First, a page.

Avoiding Modeling Scam Artists
Scams aimed at models often prey on the inexperienced teenage model. Teens often hear glamorous stories of 'being discovered' and want that fast excitement themselves.
This excitement can make them vulnerable to scams," says Eric Bean a top NYC fashion photographer and author of "The Complete Guide for Models."
"Modeling is unlike most careers in that there are no ABC's to success. With a doctor or lawyer, you go to college, study diligently, and with hard work, you will be a success.
A model can become successful in a few weeks or months, without any formal training, but this is usually the exception to the rule.
Top Super Models
Models such as Tyra Banks, Gisele Bundchen, Christy Turlington, and socialite Paris Hilton, enjoyed quick success in modeling.
While other super models, such as Linda Evangelista, and Heidi Klum, worked hard for many years before achieving worldwide success."
Common Modeling Scams
One of the most common scams in modeling is that "you need to have a complete modeling portfolio, BEFORE starting a modeling career."
The truth is many modeling agencies find models in everyday places, such as a mall, on the street or through friends, without any photos at all.
The truth is often that a modeling agency will want to produce a portfolio for a model based on the style or type of modeling they think work for their particular clients.
For example, if a model agency's major clients are department stores, they will want their models to have clean, fresh, catalog photographs. And most often, they will have access to reputable photographers, to produce photographs that will get the model the most work, and at a reasonable price.
Many "portfolio scams" originate from small model agencies, and photographers looking to make a quick buck.
They prey on a models inexperience and often try to convince models that they need an extravagant "modeling portfolio session." They are interested in making money off of the model, and not to help further the models career. While the resulting photographs might be interesting, and fun to shoot, they might be completely unusable by a legitimate modeling agency.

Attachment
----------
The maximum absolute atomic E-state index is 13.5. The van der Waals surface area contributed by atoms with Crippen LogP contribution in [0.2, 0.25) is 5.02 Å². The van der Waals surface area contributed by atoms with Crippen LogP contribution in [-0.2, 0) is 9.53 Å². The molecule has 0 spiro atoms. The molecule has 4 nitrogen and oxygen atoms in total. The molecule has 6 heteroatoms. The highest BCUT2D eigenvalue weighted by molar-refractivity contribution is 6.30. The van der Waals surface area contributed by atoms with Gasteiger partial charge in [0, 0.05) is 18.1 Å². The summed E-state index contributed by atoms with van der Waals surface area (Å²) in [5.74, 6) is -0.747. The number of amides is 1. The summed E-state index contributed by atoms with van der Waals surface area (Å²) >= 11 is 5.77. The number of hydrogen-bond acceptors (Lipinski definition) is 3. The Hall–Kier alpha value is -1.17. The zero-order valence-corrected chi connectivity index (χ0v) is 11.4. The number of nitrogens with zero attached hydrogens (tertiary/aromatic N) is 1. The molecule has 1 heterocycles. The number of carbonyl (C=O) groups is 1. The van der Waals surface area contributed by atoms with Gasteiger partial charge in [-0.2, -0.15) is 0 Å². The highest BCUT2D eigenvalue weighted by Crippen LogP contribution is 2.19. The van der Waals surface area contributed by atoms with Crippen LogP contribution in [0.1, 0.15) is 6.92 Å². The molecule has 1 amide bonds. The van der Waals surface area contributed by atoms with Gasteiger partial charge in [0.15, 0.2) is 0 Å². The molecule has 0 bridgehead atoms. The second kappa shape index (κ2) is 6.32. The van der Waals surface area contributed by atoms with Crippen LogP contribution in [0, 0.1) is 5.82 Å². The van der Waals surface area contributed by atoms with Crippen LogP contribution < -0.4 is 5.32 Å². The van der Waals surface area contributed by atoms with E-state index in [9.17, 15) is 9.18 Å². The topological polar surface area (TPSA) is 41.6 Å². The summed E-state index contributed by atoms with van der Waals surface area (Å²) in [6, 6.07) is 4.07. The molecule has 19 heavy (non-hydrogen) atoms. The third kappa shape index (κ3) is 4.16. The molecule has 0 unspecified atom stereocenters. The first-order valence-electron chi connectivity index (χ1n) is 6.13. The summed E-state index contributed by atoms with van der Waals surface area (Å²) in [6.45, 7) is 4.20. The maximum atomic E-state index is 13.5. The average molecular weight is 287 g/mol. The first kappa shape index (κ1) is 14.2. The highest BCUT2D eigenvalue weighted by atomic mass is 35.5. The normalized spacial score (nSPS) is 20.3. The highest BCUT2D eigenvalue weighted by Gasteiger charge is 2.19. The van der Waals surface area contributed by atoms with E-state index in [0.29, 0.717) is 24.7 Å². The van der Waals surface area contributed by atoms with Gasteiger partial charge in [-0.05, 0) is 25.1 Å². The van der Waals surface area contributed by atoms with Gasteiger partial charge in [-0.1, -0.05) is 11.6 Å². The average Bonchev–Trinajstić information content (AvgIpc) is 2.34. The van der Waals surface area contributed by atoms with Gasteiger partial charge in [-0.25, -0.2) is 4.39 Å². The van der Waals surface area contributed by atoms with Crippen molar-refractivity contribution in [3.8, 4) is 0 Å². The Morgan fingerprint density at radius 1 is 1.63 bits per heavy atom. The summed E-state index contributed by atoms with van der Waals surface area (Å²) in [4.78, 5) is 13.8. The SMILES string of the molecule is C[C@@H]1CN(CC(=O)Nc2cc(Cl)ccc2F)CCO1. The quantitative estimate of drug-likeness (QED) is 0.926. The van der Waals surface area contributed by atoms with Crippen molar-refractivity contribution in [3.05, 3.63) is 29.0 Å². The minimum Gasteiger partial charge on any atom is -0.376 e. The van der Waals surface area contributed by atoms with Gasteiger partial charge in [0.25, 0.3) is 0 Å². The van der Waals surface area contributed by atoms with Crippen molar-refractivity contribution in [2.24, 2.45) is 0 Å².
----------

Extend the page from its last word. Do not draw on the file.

Another version of this scam, is pressure directly from a model agent to pay the modeling agency allot of money for portfolio shoots. The "pitch" is usually "We can get you a professional portfolio shoot with our photographer, in one day, for $1000-$2000." The agency will make as much as 80% profits on deals like this.
Reputable Agencies have Relationships with Photographers
Reputable agencies don't bother with those types of arrangements because they are in the business of booking models for advertising, catalog, or commercial shoots.
Most model agencies have relationships with photographers, and will recommend them to produce photographs, often for free or very little money.
Legitimate agencies will occasionally act as a "middleman" between the model and photographer, those shoots usually range between $100-$200 dollars.
This will often cover film and processing, and help both the model and the photographer's portfolios.
Often a teenage model will naturally have a clean, beautiful look, which is a perfect starting point.
These scams often mislead models into believing they need to add sexy photographs with allot of extra make-up and hairstyling in their portfolios. The resulting portfolio is often full of lingerie photographs and overtly sexual images. This will limit the type of clients this model will work with, often missing out of the higher paying advertising work.
Clean or minimal make-up, classic clothes, and a pleasant expression should always be the first priority in a portfolio.
What Art Directors Look For
Art Director Alberto Coto hires many models a month for Getty Images, a successful photography agency. "It's not the quantity of photographs I'm looking for in a portfolio, it's the range of 'looks' or emotions, and how comfortable they look in front of the camera.
Occasionally a model will walk into a casting, happy and smiling, but there is not one photograph of her smiling, in her portfolio.
This makes me think twice about hiring her for a shoot that requires allot of smiling.
I don't need to see an expensive photo shoot in a portfolio, just clean images that can be as simple as a shoot on the beach or in a park."
A Second Opinion
Just like with doctors, it OK to get a "second opinion," especially when it comes to spending money on a career in modeling. Often a parent is so eager to see their child on a modeling shoot, that they are easily lured into scams that are not only a waste time and money, but can hurt a young persons fragile ego.
Try to seek out other working models, for advice, or read current books on modeling such as "The Complete Guide for Models" by Eric Bean for a list of common scams and helpful advice from people who know.
Eric interviews many people in the modeling industry, such as Katie Ford, of FORD Models. She gives us a glimpse as to where the modeling industry is headed.
Successful model agent, David Grilli gives "insider advice" that saves beginning models time and money.
Legendary model, Carmen Dell'Orefice, gives the reader a glimpse into what it takes to have a successful career as a model for over 50 years.
Avoid costly scams with research, planning, and reliable advice.
Find a "modeling mentor" and always get a second opinion.
This will make a career in modeling a positive, life changing experience.
FTC Advise and What to do If You are Scammed
Be sure to check out the Avoiding Modeling Scams page at the Federal Trade Commission.
This site also provides information on what to do if you are a victim of a modeling scam.
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